The results marked the second consecutive quarter that MicroStrategy has turned a profit using generally accepted accounting principles. The company has struggled since it restated its 1998 and 1999 financial results because of accounting irregularities.
"The business-intelligence market continues to hold up in the face of a difficult macroeconomy," CEO Michael Saylor says. "We're seeing renewed interest in fraud-detection, risk-management, loss-prevention, [and] financial-reporting applications," he says. Customers are also using MicroStrategy's business-intelligence platform to build asset-management, inventory-control, and marketing-optimization apps.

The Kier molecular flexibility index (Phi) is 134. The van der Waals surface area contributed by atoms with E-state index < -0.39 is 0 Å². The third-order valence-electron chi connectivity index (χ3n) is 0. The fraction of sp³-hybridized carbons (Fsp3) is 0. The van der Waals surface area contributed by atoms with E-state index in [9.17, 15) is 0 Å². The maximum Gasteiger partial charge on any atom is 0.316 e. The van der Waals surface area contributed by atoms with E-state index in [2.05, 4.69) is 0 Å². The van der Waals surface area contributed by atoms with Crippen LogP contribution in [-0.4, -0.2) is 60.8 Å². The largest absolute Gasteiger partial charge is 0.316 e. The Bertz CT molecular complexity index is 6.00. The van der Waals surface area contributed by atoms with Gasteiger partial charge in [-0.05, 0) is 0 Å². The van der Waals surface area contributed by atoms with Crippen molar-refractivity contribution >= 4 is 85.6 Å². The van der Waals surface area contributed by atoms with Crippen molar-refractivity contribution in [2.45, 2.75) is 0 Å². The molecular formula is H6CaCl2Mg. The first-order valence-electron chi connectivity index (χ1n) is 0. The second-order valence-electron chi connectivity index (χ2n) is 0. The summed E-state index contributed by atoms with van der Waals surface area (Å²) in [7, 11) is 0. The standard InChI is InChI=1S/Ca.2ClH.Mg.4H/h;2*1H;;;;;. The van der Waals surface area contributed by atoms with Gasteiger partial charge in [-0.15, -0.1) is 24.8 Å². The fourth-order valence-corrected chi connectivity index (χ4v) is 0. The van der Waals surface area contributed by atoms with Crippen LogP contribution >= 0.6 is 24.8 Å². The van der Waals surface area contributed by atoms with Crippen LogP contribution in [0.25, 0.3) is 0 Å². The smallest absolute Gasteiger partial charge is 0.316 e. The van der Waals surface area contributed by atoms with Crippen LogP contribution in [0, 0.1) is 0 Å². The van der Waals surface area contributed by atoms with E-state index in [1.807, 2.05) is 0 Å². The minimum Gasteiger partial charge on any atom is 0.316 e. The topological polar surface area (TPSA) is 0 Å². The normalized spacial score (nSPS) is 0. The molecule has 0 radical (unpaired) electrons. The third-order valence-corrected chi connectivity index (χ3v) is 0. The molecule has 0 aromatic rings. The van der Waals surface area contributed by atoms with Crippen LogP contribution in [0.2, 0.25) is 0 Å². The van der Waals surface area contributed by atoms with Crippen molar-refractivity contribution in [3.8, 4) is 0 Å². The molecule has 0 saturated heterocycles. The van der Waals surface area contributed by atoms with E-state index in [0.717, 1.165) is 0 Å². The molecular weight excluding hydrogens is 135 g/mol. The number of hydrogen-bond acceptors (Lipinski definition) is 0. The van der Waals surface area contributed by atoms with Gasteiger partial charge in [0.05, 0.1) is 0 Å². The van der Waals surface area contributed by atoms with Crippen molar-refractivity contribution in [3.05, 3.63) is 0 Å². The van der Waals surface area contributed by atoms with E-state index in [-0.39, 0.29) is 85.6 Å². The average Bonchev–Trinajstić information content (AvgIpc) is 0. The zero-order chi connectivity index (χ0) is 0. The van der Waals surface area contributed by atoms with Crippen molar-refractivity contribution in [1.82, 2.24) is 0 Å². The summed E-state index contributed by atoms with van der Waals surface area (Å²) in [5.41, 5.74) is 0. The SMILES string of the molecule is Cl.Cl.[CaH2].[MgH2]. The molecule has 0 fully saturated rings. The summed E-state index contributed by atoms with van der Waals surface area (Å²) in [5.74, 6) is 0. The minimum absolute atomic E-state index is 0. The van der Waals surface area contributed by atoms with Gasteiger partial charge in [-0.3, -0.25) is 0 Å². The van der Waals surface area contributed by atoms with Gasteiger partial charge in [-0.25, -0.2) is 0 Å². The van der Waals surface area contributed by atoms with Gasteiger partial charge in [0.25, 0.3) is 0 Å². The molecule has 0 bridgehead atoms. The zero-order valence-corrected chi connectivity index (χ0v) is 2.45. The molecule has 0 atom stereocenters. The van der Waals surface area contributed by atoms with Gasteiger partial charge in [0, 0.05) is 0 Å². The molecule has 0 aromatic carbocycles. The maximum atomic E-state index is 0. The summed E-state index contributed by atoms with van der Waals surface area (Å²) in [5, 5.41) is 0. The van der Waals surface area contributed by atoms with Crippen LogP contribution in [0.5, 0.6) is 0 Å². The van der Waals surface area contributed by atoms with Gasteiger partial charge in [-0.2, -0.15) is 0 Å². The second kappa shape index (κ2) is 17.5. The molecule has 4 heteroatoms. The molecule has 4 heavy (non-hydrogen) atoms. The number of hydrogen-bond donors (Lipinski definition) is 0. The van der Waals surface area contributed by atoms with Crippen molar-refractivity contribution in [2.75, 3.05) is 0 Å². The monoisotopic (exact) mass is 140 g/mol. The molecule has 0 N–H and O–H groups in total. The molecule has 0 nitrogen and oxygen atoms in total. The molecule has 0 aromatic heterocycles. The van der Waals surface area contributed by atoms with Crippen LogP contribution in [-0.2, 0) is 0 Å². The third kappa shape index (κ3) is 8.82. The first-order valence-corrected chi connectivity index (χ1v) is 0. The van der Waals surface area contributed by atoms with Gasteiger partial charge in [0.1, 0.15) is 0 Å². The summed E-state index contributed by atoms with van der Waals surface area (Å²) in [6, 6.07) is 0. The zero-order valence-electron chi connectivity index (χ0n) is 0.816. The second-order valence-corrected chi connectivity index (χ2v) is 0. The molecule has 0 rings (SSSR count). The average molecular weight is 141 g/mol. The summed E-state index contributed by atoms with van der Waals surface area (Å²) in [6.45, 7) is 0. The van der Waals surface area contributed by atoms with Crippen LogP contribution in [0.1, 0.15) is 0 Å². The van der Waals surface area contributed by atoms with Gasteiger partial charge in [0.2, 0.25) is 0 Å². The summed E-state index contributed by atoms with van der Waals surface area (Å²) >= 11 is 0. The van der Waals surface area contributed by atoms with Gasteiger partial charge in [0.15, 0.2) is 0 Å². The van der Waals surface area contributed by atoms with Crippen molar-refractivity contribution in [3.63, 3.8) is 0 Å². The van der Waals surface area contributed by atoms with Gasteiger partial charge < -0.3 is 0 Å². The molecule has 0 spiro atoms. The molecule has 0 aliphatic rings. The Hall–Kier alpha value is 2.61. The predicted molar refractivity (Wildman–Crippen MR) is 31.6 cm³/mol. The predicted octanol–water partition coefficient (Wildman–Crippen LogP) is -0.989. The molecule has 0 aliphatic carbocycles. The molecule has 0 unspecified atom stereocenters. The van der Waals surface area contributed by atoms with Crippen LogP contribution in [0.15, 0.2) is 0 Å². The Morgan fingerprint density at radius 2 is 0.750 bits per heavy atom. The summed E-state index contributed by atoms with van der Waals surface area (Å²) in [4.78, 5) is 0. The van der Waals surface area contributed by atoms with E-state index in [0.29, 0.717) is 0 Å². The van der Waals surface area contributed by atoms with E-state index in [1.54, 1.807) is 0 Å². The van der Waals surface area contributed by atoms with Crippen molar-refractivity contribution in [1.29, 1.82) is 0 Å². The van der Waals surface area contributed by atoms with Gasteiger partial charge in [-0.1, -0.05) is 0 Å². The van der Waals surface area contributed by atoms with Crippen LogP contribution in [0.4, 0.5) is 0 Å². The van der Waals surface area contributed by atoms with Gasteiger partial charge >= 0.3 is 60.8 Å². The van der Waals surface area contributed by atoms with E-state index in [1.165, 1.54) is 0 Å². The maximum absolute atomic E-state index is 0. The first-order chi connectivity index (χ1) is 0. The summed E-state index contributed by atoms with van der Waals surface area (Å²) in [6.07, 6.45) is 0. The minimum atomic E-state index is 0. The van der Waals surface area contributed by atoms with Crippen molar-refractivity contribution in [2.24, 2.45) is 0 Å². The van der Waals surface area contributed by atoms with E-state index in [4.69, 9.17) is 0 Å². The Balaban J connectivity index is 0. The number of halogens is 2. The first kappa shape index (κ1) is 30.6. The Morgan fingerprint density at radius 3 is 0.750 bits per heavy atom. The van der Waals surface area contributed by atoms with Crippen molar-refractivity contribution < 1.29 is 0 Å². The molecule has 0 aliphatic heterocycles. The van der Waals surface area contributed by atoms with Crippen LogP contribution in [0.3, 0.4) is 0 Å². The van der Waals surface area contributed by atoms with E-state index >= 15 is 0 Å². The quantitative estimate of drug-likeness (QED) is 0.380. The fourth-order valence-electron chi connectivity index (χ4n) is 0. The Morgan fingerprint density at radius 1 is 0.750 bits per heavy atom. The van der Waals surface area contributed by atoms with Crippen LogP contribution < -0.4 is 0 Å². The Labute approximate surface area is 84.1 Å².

Product license revenue in the quarter ended June 30 fell 26%, to $15.0 million, from $20.3 million one year ago, while revenue from product support and other services fell 23%, to $36.8 million, from $47.6 million.
The bottom-line profit includes a number of one-time charges for restructuring costs and losses on investments, and one-time gains of $7.9 million for reduced estimated litigation settlement costs and $16.8 million attributed to the termination of a contract with Exchange Applications Inc. MicroStrategy's bottom line without the one-time charges and gains was $4.9 million, or 5 cents per share.